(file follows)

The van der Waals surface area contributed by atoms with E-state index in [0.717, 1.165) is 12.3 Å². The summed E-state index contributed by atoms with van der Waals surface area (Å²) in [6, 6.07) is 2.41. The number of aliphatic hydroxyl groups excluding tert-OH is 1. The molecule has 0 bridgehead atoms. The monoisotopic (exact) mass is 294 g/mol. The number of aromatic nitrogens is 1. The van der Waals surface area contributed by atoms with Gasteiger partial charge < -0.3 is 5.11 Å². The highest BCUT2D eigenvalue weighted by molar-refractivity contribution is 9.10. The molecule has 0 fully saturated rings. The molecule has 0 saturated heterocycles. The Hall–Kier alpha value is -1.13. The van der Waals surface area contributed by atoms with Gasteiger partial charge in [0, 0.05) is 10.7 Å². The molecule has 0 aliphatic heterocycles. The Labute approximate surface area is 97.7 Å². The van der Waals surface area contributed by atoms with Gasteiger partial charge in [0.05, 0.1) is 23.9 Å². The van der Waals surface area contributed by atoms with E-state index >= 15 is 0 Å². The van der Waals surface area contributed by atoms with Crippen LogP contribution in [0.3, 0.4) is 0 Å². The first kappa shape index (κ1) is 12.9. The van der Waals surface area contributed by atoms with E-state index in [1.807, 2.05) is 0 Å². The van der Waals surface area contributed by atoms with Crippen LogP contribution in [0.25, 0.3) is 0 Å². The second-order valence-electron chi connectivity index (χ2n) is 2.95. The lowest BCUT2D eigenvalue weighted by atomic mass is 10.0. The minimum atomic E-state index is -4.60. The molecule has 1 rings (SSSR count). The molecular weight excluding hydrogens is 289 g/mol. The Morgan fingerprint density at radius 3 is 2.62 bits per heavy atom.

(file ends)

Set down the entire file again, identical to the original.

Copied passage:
The van der Waals surface area contributed by atoms with E-state index in [0.717, 1.165) is 12.3 Å². The summed E-state index contributed by atoms with van der Waals surface area (Å²) in [6, 6.07) is 2.41. The number of aliphatic hydroxyl groups excluding tert-OH is 1. The molecule has 0 bridgehead atoms. The monoisotopic (exact) mass is 294 g/mol. The number of aromatic nitrogens is 1. The van der Waals surface area contributed by atoms with Gasteiger partial charge < -0.3 is 5.11 Å². The highest BCUT2D eigenvalue weighted by molar-refractivity contribution is 9.10. The molecule has 0 fully saturated rings. The molecule has 0 saturated heterocycles. The Hall–Kier alpha value is -1.13. The van der Waals surface area contributed by atoms with Gasteiger partial charge in [0, 0.05) is 10.7 Å². The molecule has 0 aliphatic heterocycles. The Labute approximate surface area is 97.7 Å². The van der Waals surface area contributed by atoms with Gasteiger partial charge in [0.05, 0.1) is 23.9 Å². The van der Waals surface area contributed by atoms with E-state index >= 15 is 0 Å². The van der Waals surface area contributed by atoms with Crippen LogP contribution in [0.3, 0.4) is 0 Å². The first kappa shape index (κ1) is 12.9. The van der Waals surface area contributed by atoms with E-state index in [1.807, 2.05) is 0 Å². The van der Waals surface area contributed by atoms with Crippen LogP contribution in [0.25, 0.3) is 0 Å². The second-order valence-electron chi connectivity index (χ2n) is 2.95. The lowest BCUT2D eigenvalue weighted by atomic mass is 10.0. The minimum atomic E-state index is -4.60. The molecule has 1 rings (SSSR count). The molecular weight excluding hydrogens is 289 g/mol. The Morgan fingerprint density at radius 3 is 2.62 bits per heavy atom.